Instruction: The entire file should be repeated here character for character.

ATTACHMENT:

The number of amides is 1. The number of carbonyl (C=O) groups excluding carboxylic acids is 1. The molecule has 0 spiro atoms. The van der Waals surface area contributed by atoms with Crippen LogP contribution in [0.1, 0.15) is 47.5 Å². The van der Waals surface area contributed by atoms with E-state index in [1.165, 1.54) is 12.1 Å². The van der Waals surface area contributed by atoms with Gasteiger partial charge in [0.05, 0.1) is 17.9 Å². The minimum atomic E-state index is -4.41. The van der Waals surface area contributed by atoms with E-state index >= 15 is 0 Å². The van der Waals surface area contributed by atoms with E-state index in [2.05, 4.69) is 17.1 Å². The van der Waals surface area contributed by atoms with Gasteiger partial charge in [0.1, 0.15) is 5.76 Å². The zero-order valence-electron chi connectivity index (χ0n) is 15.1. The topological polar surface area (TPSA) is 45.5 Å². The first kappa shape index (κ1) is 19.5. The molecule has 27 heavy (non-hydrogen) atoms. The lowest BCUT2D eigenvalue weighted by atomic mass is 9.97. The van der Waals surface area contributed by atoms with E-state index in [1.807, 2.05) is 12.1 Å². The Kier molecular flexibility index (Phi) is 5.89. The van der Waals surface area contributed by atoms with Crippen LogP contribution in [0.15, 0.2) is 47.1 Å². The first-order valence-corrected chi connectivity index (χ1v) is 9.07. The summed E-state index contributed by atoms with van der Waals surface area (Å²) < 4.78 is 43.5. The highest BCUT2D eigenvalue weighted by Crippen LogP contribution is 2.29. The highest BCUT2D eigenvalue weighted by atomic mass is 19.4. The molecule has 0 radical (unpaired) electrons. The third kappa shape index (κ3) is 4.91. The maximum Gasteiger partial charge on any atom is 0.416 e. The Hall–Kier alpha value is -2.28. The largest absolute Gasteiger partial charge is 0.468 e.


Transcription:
The number of amides is 1. The number of carbonyl (C=O) groups excluding carboxylic acids is 1. The molecule has 0 spiro atoms. The van der Waals surface area contributed by atoms with Crippen LogP contribution in [0.1, 0.15) is 47.5 Å². The van der Waals surface area contributed by atoms with E-state index in [1.165, 1.54) is 12.1 Å². The van der Waals surface area contributed by atoms with Gasteiger partial charge in [0.05, 0.1) is 17.9 Å². The minimum atomic E-state index is -4.41. The van der Waals surface area contributed by atoms with E-state index >= 15 is 0 Å². The van der Waals surface area contributed by atoms with E-state index in [2.05, 4.69) is 17.1 Å². The van der Waals surface area contributed by atoms with Gasteiger partial charge in [0.1, 0.15) is 5.76 Å². The zero-order valence-electron chi connectivity index (χ0n) is 15.1. The topological polar surface area (TPSA) is 45.5 Å². The first kappa shape index (κ1) is 19.5. The molecule has 27 heavy (non-hydrogen) atoms. The lowest BCUT2D eigenvalue weighted by atomic mass is 9.97. The van der Waals surface area contributed by atoms with E-state index in [1.807, 2.05) is 12.1 Å². The Kier molecular flexibility index (Phi) is 5.89. The van der Waals surface area contributed by atoms with Crippen LogP contribution in [0.15, 0.2) is 47.1 Å². The first-order valence-corrected chi connectivity index (χ1v) is 9.07. The summed E-state index contributed by atoms with van der Waals surface area (Å²) < 4.78 is 43.5. The highest BCUT2D eigenvalue weighted by Crippen LogP contribution is 2.29. The highest BCUT2D eigenvalue weighted by atomic mass is 19.4. The molecule has 0 radical (unpaired) electrons. The third kappa shape index (κ3) is 4.91. The maximum Gasteiger partial charge on any atom is 0.416 e. The Hall–Kier alpha value is -2.28. The largest absolute Gasteiger partial charge is 0.468 e.